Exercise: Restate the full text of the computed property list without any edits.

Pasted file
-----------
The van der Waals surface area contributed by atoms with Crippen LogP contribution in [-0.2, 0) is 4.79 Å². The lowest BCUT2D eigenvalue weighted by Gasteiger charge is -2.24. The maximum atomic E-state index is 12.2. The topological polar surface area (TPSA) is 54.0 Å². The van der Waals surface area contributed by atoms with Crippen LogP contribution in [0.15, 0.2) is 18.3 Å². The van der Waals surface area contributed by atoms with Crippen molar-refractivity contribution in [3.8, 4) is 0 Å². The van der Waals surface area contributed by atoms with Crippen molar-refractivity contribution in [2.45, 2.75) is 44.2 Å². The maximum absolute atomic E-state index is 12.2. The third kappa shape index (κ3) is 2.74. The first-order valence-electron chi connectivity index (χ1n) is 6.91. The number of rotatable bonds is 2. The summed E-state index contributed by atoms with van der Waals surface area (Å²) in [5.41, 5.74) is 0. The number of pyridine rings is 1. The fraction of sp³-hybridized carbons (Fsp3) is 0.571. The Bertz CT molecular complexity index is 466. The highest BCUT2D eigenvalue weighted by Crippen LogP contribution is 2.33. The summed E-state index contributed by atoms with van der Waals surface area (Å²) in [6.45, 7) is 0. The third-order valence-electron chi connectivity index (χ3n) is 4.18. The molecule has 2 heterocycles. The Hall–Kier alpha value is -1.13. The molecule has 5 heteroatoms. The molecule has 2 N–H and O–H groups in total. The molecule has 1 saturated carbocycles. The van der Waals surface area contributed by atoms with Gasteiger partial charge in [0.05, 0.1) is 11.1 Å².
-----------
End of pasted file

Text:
The van der Waals surface area contributed by atoms with Crippen LogP contribution in [-0.2, 0) is 4.79 Å². The lowest BCUT2D eigenvalue weighted by Gasteiger charge is -2.24. The maximum atomic E-state index is 12.2. The topological polar surface area (TPSA) is 54.0 Å². The van der Waals surface area contributed by atoms with Crippen LogP contribution in [0.15, 0.2) is 18.3 Å². The van der Waals surface area contributed by atoms with Crippen molar-refractivity contribution in [3.8, 4) is 0 Å². The van der Waals surface area contributed by atoms with Crippen molar-refractivity contribution in [2.45, 2.75) is 44.2 Å². The maximum absolute atomic E-state index is 12.2. The third kappa shape index (κ3) is 2.74. The first-order valence-electron chi connectivity index (χ1n) is 6.91. The number of rotatable bonds is 2. The summed E-state index contributed by atoms with van der Waals surface area (Å²) in [5.41, 5.74) is 0. The number of pyridine rings is 1. The fraction of sp³-hybridized carbons (Fsp3) is 0.571. The Bertz CT molecular complexity index is 466. The highest BCUT2D eigenvalue weighted by Crippen LogP contribution is 2.33. The summed E-state index contributed by atoms with van der Waals surface area (Å²) in [6.45, 7) is 0. The third-order valence-electron chi connectivity index (χ3n) is 4.18. The molecule has 2 heterocycles. The Hall–Kier alpha value is -1.13. The molecule has 5 heteroatoms. The molecule has 2 N–H and O–H groups in total. The molecule has 1 saturated carbocycles. The van der Waals surface area contributed by atoms with Gasteiger partial charge in [0.05, 0.1) is 11.1 Å².